decorated with a relief model –

to keep them from plunging through.

Fireworks flew high into their interiors,

molten, growling, and weighed

two-thirds of a mile a piece.

 

As it happened, the edge never being stationary,

one cubic metre of flowing lava, of

prescription beer, and the wind shifted,

houses burst into flame mechanically,

and never took no for an answer.

 

The volcano came loose, extending

like a finger halfway across the harbormouth.

Dad swims up to the glass in a “silent

scream of terror” and felt but a mild quake

when the living room imploded

and removed itself hereafter.

 

 

List of Objects in my Periphery

Half burned sage in an ash tray. Car keys. Wallet. Lighter. A Natural History of The Senses. An observatory – a notebook full of collected little clangs of consciousness. An example: “I remember being told not to enjoy the smell of gasoline.” Wax dripped onto a framed piece of glass. A half-formed collage with blue clippings identifying sky and floral green pavilions keeping the eyes out of the cardboard backdrop. This to go beneath the waxed glass. Paintbrush. Glue. Winning lottery ticket for $2. Shotglasses full of sea shells and evacuated barnacles. Swann’s Way. A postcard from Denver. An old bass head case. Okkervil River CD. Screwdriver. Candles. Geodes from river beds. Candy corn string lights weaving all through these things, illuminates the handle of a buck-knife, a growler from Orcas. In the black window I am frightened out of my reflection, seeing him hunched and itching there, a few feet away, facing me, suspended in the second story dark outside, matching a freaked gaze. Orange in the night. And none of it matters at all when I sleep. None of it helps me dream or lighten up or feel like any more of an artist. It sits now heavy with a sleep I’ll soon bring into the room and blanket the objects with, the desk my mother and grandfather made together, all crooked canvases under my feet from perilous unfinished projects of my past. It is a kaleidoscope of unfinished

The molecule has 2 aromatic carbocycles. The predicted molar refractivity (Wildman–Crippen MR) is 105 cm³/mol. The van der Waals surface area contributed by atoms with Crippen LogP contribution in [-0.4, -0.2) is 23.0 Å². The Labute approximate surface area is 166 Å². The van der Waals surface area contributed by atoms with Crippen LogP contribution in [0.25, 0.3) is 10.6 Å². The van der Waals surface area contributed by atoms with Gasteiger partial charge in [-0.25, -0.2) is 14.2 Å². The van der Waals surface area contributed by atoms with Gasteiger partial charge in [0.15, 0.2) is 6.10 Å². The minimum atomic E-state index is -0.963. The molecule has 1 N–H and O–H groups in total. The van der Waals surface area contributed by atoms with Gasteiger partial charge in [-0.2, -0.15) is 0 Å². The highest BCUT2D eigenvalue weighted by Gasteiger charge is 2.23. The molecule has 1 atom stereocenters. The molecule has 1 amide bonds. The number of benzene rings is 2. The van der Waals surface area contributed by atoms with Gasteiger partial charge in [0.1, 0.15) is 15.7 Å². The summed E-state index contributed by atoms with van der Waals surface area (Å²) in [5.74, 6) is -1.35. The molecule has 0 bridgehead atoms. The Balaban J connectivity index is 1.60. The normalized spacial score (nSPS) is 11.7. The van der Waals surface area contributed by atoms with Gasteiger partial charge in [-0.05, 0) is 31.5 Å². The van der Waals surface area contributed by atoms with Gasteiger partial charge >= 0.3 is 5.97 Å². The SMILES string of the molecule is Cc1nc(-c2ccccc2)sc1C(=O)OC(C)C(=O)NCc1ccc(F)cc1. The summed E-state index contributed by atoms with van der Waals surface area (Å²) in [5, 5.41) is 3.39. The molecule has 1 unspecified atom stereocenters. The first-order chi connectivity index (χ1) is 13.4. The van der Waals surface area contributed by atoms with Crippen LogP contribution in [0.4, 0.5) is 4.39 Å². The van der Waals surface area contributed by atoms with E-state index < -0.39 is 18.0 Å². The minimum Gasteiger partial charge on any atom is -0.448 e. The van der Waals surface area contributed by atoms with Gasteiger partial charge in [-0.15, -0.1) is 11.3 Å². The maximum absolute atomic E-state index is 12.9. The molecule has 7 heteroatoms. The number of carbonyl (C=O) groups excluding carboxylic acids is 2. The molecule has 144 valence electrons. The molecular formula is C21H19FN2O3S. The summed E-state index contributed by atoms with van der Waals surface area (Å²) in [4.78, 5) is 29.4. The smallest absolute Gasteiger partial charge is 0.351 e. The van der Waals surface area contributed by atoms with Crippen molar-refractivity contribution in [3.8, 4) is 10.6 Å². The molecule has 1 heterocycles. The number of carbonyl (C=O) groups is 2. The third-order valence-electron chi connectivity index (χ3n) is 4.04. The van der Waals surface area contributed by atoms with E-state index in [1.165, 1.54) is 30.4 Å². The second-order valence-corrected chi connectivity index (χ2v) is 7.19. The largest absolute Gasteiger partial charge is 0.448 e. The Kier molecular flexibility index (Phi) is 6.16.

Written Carefully on a Brown Paper Bag

I.

Moody weather mirrors elastic emotions. Forest green

sweater covers coursing red impulses. (she sings while

she works. The older women bicker endlessly about

the arrangement of paintings).

“Too many horizontals in this area.”

I agree. Let’s get vertical.

“Wring out our spines like wet rags,” said an actor playing an impersonation of Burroughs.

We’ve done the damage. Stood up straight sometimes.

You mysterious coward. Great posture. Strong delivery.

Perfect marks on these transcripts

Let’s be parallel.

II.

Did my heart drop when I learned that I failed

to leave behind a legacy? It was expected.

This world, full of vague impressions, forgetful days,

hazy horizons, contorted faces in the sunlight,

shrinking nature, growing clouds of floating filth…

grinds on, indifferent. You must yell

into the face of the world.

Force those vague, forgetful faces,

contorted with memory and pain, to listen

and to listen well.

Maybe all you’ll ever leave behind is a vague impression. What a bummer.

“How are you holding out?”

Just fine.

Word-Painting # 1

This is a collage. Two feet by 18 inches or so. The canvas is painted black along the edges. A layer of glossy gluey finish holds it all together. A painted on kind of glue-gloss that ruined old cheap red-handled brushes, where the soft bristle became stiff sharp and gouging. Upper left hand corner, perhaps too obvious, is a magazine cut-out of a piece of plywood with the spray-painted words “Welcome to L.A.     Some Assembly Required”  (the book was a small volume about the 1994 L.A. earthquake and the structural damages it caused on buildings and on human bodies – picked up in a Goodwill in Canoga Park, California).